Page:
By Todd Cohen
[Note: This was written for Triangle Community Foundation. I am working with the Foundation as senior communications adviser.]
PITTSBORO, N.C. — Over 4,000 students in the Chatham County Schools, or half the student population, are eligible for federally-funded free or reduced lunches.
To make sure those children get nutritious meals during the summer, a coalition of partner agencies, funders and volunteers led by the Chatham Outreach Alliance in Pittsboro provides five breakfasts and five lunches a week for 10 weeks for over 1,000 children.
“Our program is designed to replace the meals they would have gotten were they in school during the summer,” says Beth Budd, executive director of Chatham Outreach Alliance, or CORA.
Like CORA, the Raleigh-based Inter-Faith Food Shuttle provides food during the summer for some of the 116,000 children in the seven counties it serves who are eligible for free and reduced lunches at school.
Five days a week, for example, its program that trains unemployed and underemployed adults for culinary jobs prepares 75 lunches for children at the East Durham Children’s Initiative, and another 40 lunches for girls at Full Circles Foundation in Raleigh.
The Food Shuttle also will be delivering meals once a week with its mobile food truck for up to 200 children at the Chavis Park Community Center in Raleigh in partnership with Dancing in the Park, an exercise and entertainment event organized by Southeast Raleigh Assembly.
And it delivers meals twice a week to roughly 100 children in the Parrish Manor neighborhood, a manufactured home community in Garner.
To provide those summer feeding programs, often involving complicated logistics, CORA and the Food Shuttle count on private funding, partnerships with multiple agencies, and a corps of volunteers.
Chatham Outreach Alliance
CORA, which launched the summer food program on a pilot basis in 2009, when it served 120 kids, works with over 200 volunteers and aims to raise $140,000 to support the program this year, although it recently learned that large statewide foundation had declined its application for a $20,000 grant.
With only Budd and a pantry coordinator, both working 35 hours a week, plus a 20-hour-a-week summer coordinator, the summer program costs $156 per child, although CORA typically has only $120 to $135 to spend per child, depending on how much it can raise, thus limiting the number of children it can serve.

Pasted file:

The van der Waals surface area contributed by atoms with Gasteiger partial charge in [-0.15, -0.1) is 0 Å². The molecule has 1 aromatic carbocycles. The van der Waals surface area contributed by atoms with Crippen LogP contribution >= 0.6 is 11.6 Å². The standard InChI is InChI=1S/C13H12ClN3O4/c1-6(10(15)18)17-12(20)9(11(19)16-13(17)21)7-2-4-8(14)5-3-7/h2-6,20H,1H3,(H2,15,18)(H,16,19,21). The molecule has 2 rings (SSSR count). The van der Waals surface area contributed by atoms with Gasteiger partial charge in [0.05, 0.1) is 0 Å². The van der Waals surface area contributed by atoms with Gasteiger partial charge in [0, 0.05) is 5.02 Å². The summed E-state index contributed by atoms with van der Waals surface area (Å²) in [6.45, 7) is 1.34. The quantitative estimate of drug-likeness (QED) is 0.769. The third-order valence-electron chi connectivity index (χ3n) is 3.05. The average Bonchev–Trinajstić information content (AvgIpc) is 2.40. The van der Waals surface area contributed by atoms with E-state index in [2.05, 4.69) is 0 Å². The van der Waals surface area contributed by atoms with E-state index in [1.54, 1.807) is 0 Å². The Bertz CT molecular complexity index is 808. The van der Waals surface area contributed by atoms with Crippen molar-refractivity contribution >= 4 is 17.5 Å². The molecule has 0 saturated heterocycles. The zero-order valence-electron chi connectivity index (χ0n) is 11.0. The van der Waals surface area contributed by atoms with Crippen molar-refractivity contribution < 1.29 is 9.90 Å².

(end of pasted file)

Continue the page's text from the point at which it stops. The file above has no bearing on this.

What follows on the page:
To get food into the hands of kids who need it in a county with just over 700 square miles, CORA partners with 16 churches and other organizations that act as distribution sites.
Another partner, Chatham Trades, a nonprofit in Siler City that hires and trains adults with developmental disabilities, receives the food, packages it into weekly boxes, and delivers it to the distribution sites.
“Transportation is a problem for a lot of families,” Budd says. “We try to get the food as close to the families as we can.”
Formed in 1989 by a coalition of pastors from local churches that provided their own pantries but saw a need for a more centralized way to address demand for food assistance in the county, CORA will have served a week’s worth of food for over 17,000 people, or about 200 tons of food, in the fiscal year that ends June 30.
Inter-Faith Food Shuttle
Each summer, the Food Shuttle identifies communities that are home to a lot of kids who need food, and it partners with agencies that provide activities for children and that work with volunteers who can help serve the food it provides, says Terri Hutter, vice president for food service and culinary training at the Food Shuttle.
Food Shuttle staff, including graduates of its culinary job training program, for example, prepare food in its kitchen, and then the agency delivers the food for children attending summer camp at the East Durham Children’s Initiative, where volunteers and staff members serve the food and provide other activities.
In addition to its summer food programs for children, the Food Shuttle also buys or receives donations of fresh produce and loads it into its fleet of 13 refrigerated trucks, which deliver food to over 40 locations a month throughout the year the seven counties it serves.
“We roll into a neighborhood and set up a market, in partnership with local group, where people can shop for free for a few hours,” says Cindy Sink, director of communications at the Food Shuttle.
The agency also hopes over the summer to increase the number of locations it serves with its mobile food truck — known at the agency as the “mobile tastiness machine” — and through delivering prepared foods.
“We certainly need every organization that can be feeding children to join in,” Hutter says.